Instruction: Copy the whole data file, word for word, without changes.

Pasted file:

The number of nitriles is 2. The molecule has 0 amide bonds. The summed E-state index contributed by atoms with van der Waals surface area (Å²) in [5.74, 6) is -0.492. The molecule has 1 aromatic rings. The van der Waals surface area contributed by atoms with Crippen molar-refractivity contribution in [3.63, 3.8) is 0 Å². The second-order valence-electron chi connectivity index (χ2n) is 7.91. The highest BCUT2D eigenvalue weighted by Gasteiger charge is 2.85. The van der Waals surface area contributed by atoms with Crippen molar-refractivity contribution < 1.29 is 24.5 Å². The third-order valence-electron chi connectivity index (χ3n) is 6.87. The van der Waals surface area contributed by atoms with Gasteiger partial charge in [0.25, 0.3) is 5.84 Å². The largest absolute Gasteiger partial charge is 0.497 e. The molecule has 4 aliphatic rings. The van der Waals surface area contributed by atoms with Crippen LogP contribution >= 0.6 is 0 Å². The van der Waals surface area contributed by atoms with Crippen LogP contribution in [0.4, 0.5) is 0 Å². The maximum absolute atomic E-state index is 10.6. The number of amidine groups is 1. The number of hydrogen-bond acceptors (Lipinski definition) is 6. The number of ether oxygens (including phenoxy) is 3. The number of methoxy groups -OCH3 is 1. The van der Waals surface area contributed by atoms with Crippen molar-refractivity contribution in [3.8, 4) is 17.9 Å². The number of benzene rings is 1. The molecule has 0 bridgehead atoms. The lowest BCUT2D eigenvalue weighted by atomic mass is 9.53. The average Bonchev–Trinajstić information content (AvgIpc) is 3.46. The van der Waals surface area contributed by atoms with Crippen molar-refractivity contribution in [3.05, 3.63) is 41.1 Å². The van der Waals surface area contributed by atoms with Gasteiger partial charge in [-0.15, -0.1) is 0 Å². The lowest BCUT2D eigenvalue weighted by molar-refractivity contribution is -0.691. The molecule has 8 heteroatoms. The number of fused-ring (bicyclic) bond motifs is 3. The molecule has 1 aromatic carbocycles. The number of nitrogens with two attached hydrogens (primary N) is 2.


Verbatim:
The number of nitriles is 2. The molecule has 0 amide bonds. The summed E-state index contributed by atoms with van der Waals surface area (Å²) in [5.74, 6) is -0.492. The molecule has 1 aromatic rings. The van der Waals surface area contributed by atoms with Crippen molar-refractivity contribution in [3.63, 3.8) is 0 Å². The second-order valence-electron chi connectivity index (χ2n) is 7.91. The highest BCUT2D eigenvalue weighted by Gasteiger charge is 2.85. The van der Waals surface area contributed by atoms with Crippen molar-refractivity contribution < 1.29 is 24.5 Å². The third-order valence-electron chi connectivity index (χ3n) is 6.87. The van der Waals surface area contributed by atoms with Gasteiger partial charge in [0.25, 0.3) is 5.84 Å². The largest absolute Gasteiger partial charge is 0.497 e. The molecule has 4 aliphatic rings. The van der Waals surface area contributed by atoms with Crippen LogP contribution >= 0.6 is 0 Å². The van der Waals surface area contributed by atoms with Crippen LogP contribution in [0.4, 0.5) is 0 Å². The maximum absolute atomic E-state index is 10.6. The number of amidine groups is 1. The number of hydrogen-bond acceptors (Lipinski definition) is 6. The number of ether oxygens (including phenoxy) is 3. The number of methoxy groups -OCH3 is 1. The van der Waals surface area contributed by atoms with Crippen molar-refractivity contribution in [3.8, 4) is 17.9 Å². The number of benzene rings is 1. The molecule has 0 bridgehead atoms. The lowest BCUT2D eigenvalue weighted by atomic mass is 9.53. The average Bonchev–Trinajstić information content (AvgIpc) is 3.46. The van der Waals surface area contributed by atoms with Crippen molar-refractivity contribution in [3.05, 3.63) is 41.1 Å². The van der Waals surface area contributed by atoms with Gasteiger partial charge in [-0.15, -0.1) is 0 Å². The lowest BCUT2D eigenvalue weighted by molar-refractivity contribution is -0.691. The molecule has 8 heteroatoms. The number of fused-ring (bicyclic) bond motifs is 3. The molecule has 1 aromatic carbocycles. The number of nitrogens with two attached hydrogens (primary N) is 2.